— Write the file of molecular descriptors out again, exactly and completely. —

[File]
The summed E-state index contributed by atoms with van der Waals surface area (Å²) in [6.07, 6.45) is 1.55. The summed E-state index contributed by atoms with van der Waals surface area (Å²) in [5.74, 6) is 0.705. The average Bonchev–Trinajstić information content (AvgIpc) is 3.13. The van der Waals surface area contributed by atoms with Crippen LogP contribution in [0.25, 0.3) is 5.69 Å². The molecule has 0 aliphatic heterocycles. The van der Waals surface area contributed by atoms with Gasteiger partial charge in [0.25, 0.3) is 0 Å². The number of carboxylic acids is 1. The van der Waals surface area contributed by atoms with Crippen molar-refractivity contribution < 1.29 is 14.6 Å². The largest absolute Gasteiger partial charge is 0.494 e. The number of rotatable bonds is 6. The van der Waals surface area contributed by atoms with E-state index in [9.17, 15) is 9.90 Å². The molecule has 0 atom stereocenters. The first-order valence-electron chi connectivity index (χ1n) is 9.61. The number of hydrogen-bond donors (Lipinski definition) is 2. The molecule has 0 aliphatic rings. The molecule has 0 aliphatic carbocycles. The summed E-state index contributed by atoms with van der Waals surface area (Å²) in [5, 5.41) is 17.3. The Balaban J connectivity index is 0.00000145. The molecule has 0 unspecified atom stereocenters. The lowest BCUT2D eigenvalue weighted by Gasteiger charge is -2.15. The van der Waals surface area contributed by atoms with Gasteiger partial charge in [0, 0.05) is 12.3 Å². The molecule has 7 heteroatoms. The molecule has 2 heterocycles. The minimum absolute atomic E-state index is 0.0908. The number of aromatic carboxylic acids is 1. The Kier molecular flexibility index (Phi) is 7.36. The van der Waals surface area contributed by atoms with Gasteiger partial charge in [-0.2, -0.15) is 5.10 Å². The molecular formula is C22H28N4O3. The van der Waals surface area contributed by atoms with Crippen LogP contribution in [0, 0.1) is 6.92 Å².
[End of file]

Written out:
The summed E-state index contributed by atoms with van der Waals surface area (Å²) in [6.07, 6.45) is 1.55. The summed E-state index contributed by atoms with van der Waals surface area (Å²) in [5.74, 6) is 0.705. The average Bonchev–Trinajstić information content (AvgIpc) is 3.13. The van der Waals surface area contributed by atoms with Crippen LogP contribution in [0.25, 0.3) is 5.69 Å². The molecule has 0 aliphatic heterocycles. The van der Waals surface area contributed by atoms with Gasteiger partial charge in [0.25, 0.3) is 0 Å². The number of carboxylic acids is 1. The van der Waals surface area contributed by atoms with Crippen molar-refractivity contribution < 1.29 is 14.6 Å². The largest absolute Gasteiger partial charge is 0.494 e. The number of rotatable bonds is 6. The van der Waals surface area contributed by atoms with E-state index in [9.17, 15) is 9.90 Å². The molecule has 0 atom stereocenters. The first-order valence-electron chi connectivity index (χ1n) is 9.61. The number of hydrogen-bond donors (Lipinski definition) is 2. The molecule has 0 aliphatic rings. The molecule has 0 aliphatic carbocycles. The summed E-state index contributed by atoms with van der Waals surface area (Å²) in [5, 5.41) is 17.3. The Balaban J connectivity index is 0.00000145. The molecule has 0 unspecified atom stereocenters. The lowest BCUT2D eigenvalue weighted by Gasteiger charge is -2.15. The van der Waals surface area contributed by atoms with Gasteiger partial charge in [0, 0.05) is 12.3 Å². The molecule has 7 heteroatoms. The molecule has 2 heterocycles. The minimum absolute atomic E-state index is 0.0908. The number of aromatic carboxylic acids is 1. The Kier molecular flexibility index (Phi) is 7.36. The van der Waals surface area contributed by atoms with Gasteiger partial charge in [-0.2, -0.15) is 5.10 Å². The molecular formula is C22H28N4O3. The van der Waals surface area contributed by atoms with Crippen LogP contribution in [0, 0.1) is 6.92 Å².